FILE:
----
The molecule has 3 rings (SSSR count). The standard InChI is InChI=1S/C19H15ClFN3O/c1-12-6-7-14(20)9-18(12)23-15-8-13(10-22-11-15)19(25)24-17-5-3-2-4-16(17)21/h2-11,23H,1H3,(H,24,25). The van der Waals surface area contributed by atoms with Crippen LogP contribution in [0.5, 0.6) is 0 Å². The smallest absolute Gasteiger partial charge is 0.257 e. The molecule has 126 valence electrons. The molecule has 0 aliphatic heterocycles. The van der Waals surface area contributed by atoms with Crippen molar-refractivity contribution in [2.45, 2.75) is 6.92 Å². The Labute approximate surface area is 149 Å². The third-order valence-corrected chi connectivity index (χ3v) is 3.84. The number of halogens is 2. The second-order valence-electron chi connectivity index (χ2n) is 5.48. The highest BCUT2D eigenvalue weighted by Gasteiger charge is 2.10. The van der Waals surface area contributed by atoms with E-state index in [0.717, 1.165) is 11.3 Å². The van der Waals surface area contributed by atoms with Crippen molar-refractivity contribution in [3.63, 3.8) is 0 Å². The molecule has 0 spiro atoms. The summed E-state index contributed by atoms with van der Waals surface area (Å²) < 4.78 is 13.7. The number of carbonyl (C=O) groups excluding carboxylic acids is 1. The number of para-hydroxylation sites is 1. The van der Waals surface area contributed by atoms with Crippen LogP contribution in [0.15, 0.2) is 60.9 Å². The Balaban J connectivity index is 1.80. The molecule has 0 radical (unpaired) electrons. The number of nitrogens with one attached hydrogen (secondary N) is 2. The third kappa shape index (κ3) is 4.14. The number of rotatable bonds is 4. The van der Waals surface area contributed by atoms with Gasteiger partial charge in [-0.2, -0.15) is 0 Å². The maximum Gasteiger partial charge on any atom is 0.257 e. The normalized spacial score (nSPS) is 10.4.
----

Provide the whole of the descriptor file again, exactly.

The molecule has 3 rings (SSSR count). The standard InChI is InChI=1S/C19H15ClFN3O/c1-12-6-7-14(20)9-18(12)23-15-8-13(10-22-11-15)19(25)24-17-5-3-2-4-16(17)21/h2-11,23H,1H3,(H,24,25). The van der Waals surface area contributed by atoms with Crippen LogP contribution in [0.5, 0.6) is 0 Å². The smallest absolute Gasteiger partial charge is 0.257 e. The molecule has 126 valence electrons. The molecule has 0 aliphatic heterocycles. The van der Waals surface area contributed by atoms with Crippen molar-refractivity contribution in [2.45, 2.75) is 6.92 Å². The Labute approximate surface area is 149 Å². The third-order valence-corrected chi connectivity index (χ3v) is 3.84. The number of halogens is 2. The second-order valence-electron chi connectivity index (χ2n) is 5.48. The highest BCUT2D eigenvalue weighted by Gasteiger charge is 2.10. The van der Waals surface area contributed by atoms with E-state index in [0.717, 1.165) is 11.3 Å². The van der Waals surface area contributed by atoms with Crippen molar-refractivity contribution in [3.63, 3.8) is 0 Å². The molecule has 0 spiro atoms. The summed E-state index contributed by atoms with van der Waals surface area (Å²) < 4.78 is 13.7. The number of carbonyl (C=O) groups excluding carboxylic acids is 1. The number of para-hydroxylation sites is 1. The van der Waals surface area contributed by atoms with Crippen LogP contribution in [0.15, 0.2) is 60.9 Å². The Balaban J connectivity index is 1.80. The molecule has 0 radical (unpaired) electrons. The number of nitrogens with one attached hydrogen (secondary N) is 2. The third kappa shape index (κ3) is 4.14. The number of rotatable bonds is 4. The van der Waals surface area contributed by atoms with Gasteiger partial charge in [-0.2, -0.15) is 0 Å². The maximum Gasteiger partial charge on any atom is 0.257 e. The normalized spacial score (nSPS) is 10.4.